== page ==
TABLE FOR TWO, PLEASE: Phil Mickelson came from four back Sunday, firing a 5-under 65 at East Lake Golf Club to win the Tour Championship by three shots. It was his third victory of the season, first since March at Doral, and it lofted Lefty back to No. 2 in the Official World Golf Rankings. Meanwhile, Tiger Woods, with six titles on the year including one in the playoffs, fended off several challengers in Kenny Perry, Steve Stricker, Sean O'Hair, and Padraig Harrington to finish solo second with an even-par 70 round, thereby securing the FedEx Cup title (and the cool $10 million) for the second time in three seasons.
Considering his roller-coaster season both professionally and on the home front, Mickelson's run at East Lake was impressive and compelling. And in that same vein, given Tiger's recovery from reconstructive knee surgery, Woods' run at the entire 2009 season was impressive and consistent. So, it made sense in the end, that both men would garner expensive hardware for their efforts. It was odd, though, to see the sport's biggest stars sharing the same spotlight on the same Sunday. But how else would this wacky year end? After "no-name" players (at least, to the general golf public) had emerged in the big boy tournaments, all seemed normal again when the world's No. 1 and No. 2 – known just by Tiger and Phil – were left standing when the dust settled... albeit awkwardly, as bookends on either side of a giddy PGA Tour commissioner Tim Finchem.
ONESHINING MOMENT?: In its third year, the FedEx Cup playoff system made a few tweaks and subsequently produced a jam-packed leaderboard of Cup contenders on Sunday at East Lake. Unlike the last two seasons when the trophy was practically signed, sealed and delivered to the winner before the finale even began, this time, the conclusion was far from foregone, coming down to the last few holes. This year, following the BMW Championship, the top 30 players moved on to the "finals" and points were reset to give everyone in the field some semblance of a chance at the Tour Championship.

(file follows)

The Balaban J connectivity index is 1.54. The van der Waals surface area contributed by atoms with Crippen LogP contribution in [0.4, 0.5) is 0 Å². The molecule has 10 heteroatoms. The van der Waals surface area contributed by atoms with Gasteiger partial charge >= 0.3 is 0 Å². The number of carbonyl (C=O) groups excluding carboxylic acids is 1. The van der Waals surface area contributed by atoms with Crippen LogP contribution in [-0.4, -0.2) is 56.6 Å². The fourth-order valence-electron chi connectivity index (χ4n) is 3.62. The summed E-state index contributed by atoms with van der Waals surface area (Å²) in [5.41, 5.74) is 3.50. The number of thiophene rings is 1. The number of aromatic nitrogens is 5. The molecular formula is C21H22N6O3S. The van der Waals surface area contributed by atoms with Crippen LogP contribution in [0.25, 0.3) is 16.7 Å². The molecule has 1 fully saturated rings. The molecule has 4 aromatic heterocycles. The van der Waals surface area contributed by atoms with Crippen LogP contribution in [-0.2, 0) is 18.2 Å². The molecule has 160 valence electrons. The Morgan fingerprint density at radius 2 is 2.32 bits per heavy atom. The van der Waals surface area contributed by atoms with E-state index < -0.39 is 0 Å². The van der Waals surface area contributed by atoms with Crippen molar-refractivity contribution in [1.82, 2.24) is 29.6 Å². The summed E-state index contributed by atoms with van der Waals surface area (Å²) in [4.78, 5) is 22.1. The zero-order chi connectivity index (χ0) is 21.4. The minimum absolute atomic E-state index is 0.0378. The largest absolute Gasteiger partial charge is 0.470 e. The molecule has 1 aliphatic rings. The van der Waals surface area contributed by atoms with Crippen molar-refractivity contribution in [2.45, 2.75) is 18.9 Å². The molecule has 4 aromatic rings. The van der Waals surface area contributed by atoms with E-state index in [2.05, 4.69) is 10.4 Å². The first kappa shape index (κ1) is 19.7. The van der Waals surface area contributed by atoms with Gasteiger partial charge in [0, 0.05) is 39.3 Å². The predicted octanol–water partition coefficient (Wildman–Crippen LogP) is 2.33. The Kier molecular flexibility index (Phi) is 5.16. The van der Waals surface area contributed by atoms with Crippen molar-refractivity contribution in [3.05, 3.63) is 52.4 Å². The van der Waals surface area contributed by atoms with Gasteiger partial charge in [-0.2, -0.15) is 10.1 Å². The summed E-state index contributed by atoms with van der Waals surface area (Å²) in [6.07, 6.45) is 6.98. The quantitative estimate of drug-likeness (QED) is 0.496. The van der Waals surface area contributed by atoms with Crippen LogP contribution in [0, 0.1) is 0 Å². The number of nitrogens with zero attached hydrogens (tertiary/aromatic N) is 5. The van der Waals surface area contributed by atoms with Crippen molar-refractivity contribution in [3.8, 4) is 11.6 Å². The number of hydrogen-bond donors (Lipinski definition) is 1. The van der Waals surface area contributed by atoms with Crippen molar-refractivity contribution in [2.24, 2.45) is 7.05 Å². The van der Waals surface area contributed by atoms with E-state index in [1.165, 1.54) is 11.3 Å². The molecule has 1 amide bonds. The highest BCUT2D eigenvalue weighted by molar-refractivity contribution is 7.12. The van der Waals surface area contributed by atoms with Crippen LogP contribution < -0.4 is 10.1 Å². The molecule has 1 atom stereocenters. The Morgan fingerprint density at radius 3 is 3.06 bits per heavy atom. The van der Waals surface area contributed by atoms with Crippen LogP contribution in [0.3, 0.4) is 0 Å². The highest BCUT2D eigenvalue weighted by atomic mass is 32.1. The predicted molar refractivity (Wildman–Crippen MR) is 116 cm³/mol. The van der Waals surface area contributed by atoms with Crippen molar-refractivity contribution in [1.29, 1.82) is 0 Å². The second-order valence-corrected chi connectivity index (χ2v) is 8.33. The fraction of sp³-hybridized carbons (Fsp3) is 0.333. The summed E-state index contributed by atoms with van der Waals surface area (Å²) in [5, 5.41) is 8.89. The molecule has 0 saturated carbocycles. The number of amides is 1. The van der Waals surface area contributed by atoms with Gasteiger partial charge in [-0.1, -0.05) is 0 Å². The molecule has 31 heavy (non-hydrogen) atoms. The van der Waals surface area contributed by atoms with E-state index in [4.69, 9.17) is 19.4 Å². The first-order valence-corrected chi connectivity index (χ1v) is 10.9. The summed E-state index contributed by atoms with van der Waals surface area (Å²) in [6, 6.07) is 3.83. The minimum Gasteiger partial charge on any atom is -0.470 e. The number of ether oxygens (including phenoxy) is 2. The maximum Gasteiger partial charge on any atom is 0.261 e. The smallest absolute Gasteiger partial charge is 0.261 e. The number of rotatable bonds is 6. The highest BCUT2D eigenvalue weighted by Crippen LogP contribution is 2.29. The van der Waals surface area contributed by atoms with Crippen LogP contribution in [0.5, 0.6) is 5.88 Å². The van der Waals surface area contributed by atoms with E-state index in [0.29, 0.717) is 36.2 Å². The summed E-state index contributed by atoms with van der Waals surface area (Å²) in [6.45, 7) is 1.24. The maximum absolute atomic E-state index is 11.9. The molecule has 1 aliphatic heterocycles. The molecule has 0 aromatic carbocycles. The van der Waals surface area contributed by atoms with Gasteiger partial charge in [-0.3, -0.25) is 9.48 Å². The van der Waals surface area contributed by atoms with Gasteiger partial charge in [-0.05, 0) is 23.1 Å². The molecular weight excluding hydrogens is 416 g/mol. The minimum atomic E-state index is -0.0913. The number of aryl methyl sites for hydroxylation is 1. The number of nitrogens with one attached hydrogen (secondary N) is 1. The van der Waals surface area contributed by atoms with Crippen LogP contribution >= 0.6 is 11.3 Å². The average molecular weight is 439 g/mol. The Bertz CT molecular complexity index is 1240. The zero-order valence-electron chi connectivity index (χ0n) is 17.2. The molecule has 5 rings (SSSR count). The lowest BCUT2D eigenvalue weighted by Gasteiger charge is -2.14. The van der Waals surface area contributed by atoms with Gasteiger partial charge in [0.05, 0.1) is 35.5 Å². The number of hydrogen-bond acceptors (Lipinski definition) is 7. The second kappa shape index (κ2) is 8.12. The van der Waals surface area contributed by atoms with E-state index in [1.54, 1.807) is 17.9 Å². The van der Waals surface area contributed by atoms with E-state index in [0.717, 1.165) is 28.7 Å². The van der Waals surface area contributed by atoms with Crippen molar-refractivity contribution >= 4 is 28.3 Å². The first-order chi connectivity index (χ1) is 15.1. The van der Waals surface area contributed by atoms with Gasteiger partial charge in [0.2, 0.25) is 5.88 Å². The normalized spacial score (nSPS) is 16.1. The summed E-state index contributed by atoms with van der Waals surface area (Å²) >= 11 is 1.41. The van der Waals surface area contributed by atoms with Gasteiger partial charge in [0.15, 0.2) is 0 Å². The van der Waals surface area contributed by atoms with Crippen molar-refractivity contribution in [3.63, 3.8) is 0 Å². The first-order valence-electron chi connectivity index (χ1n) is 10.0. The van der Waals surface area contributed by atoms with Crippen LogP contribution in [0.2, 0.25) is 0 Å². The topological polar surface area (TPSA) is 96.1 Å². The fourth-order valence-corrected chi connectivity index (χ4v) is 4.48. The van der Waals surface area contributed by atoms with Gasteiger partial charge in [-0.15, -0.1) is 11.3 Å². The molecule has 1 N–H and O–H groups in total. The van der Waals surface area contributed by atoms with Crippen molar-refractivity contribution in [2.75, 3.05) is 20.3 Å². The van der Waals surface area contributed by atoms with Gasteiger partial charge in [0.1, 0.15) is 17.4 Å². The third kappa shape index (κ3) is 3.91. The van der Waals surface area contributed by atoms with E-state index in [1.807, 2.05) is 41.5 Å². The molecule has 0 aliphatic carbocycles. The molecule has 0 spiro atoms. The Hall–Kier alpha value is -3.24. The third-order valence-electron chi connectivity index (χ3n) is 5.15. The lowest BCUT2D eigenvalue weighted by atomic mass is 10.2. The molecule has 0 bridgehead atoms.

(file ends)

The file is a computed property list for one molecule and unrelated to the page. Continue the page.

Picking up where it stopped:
Yes, FedEx Cup 3.0 was better. However, considering its lackluster freshman and sophmore efforts, its junior year merely merited a spot on the varsity squad, not a starting position on a four-majors team. Sure, there were fascinating scenarios in play for an intriguing finish. But the points system was too convoluted to digest. And the Tour taking the week off before the spectacular finish was anticlimactic. While football was power-packed and plentiful and went down easy with a cold beer. Yet, if a remote control happened to have switched from a rare Detroit Lions win Sunday afternoon to the drama unfolding in Atlanta, Finchem may have gained some fans. Watching "projected winners" trade places after every hole on the TV graphics, was akin to captivating cable news coverage on an a election night – just less Wolf Blitzer-y. At one moment, Georgia was a Kenny Perry Bluegrass state and the next, it was Tiger Red. And all the while, Phil Mickelson was stealth-like in maneuvering around the course and the other candidates: Sean O'Hair, Padraig Harrington, Steve Stricker, Steve Marino, to name a few. Still, the Tour's FedEx dance is far from producing the kind of magical moments like those in, say, a NCAA Men's March Madness. Finchem needs to keep tweaking and polishing that Cup if he wants Tiger Woods to one day find it worthy of kissing.